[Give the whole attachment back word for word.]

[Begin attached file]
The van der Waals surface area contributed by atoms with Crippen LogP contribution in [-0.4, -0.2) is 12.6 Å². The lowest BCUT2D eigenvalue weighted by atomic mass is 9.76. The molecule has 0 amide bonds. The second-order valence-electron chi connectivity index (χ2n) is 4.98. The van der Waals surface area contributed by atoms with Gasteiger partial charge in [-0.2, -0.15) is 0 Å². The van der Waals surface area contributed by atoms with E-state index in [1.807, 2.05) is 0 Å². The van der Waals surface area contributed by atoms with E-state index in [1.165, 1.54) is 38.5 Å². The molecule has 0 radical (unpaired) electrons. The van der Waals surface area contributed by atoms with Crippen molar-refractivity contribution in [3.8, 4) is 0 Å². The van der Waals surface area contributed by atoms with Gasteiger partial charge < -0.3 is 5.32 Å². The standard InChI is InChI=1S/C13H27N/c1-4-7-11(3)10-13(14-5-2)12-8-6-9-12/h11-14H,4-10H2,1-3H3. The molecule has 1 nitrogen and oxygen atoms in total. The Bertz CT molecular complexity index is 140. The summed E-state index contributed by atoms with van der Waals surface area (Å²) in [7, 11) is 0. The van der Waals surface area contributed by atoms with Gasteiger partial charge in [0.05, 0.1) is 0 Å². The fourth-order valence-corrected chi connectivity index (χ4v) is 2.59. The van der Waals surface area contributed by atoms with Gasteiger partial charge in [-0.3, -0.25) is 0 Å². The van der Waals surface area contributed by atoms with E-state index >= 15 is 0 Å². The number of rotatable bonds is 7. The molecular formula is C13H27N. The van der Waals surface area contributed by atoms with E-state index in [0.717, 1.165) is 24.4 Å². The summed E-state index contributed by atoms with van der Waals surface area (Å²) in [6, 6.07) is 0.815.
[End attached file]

The van der Waals surface area contributed by atoms with Crippen LogP contribution in [-0.4, -0.2) is 12.6 Å². The lowest BCUT2D eigenvalue weighted by atomic mass is 9.76. The molecule has 0 amide bonds. The second-order valence-electron chi connectivity index (χ2n) is 4.98. The van der Waals surface area contributed by atoms with Gasteiger partial charge in [-0.2, -0.15) is 0 Å². The van der Waals surface area contributed by atoms with E-state index in [1.807, 2.05) is 0 Å². The van der Waals surface area contributed by atoms with E-state index in [1.165, 1.54) is 38.5 Å². The molecule has 0 radical (unpaired) electrons. The van der Waals surface area contributed by atoms with Crippen molar-refractivity contribution in [3.8, 4) is 0 Å². The van der Waals surface area contributed by atoms with Gasteiger partial charge < -0.3 is 5.32 Å². The standard InChI is InChI=1S/C13H27N/c1-4-7-11(3)10-13(14-5-2)12-8-6-9-12/h11-14H,4-10H2,1-3H3. The molecule has 1 nitrogen and oxygen atoms in total. The Bertz CT molecular complexity index is 140. The summed E-state index contributed by atoms with van der Waals surface area (Å²) in [7, 11) is 0. The van der Waals surface area contributed by atoms with Gasteiger partial charge in [0.05, 0.1) is 0 Å². The fourth-order valence-corrected chi connectivity index (χ4v) is 2.59. The van der Waals surface area contributed by atoms with Gasteiger partial charge in [-0.3, -0.25) is 0 Å². The van der Waals surface area contributed by atoms with E-state index >= 15 is 0 Å². The number of rotatable bonds is 7. The molecular formula is C13H27N. The van der Waals surface area contributed by atoms with E-state index in [0.717, 1.165) is 24.4 Å². The summed E-state index contributed by atoms with van der Waals surface area (Å²) in [6, 6.07) is 0.815.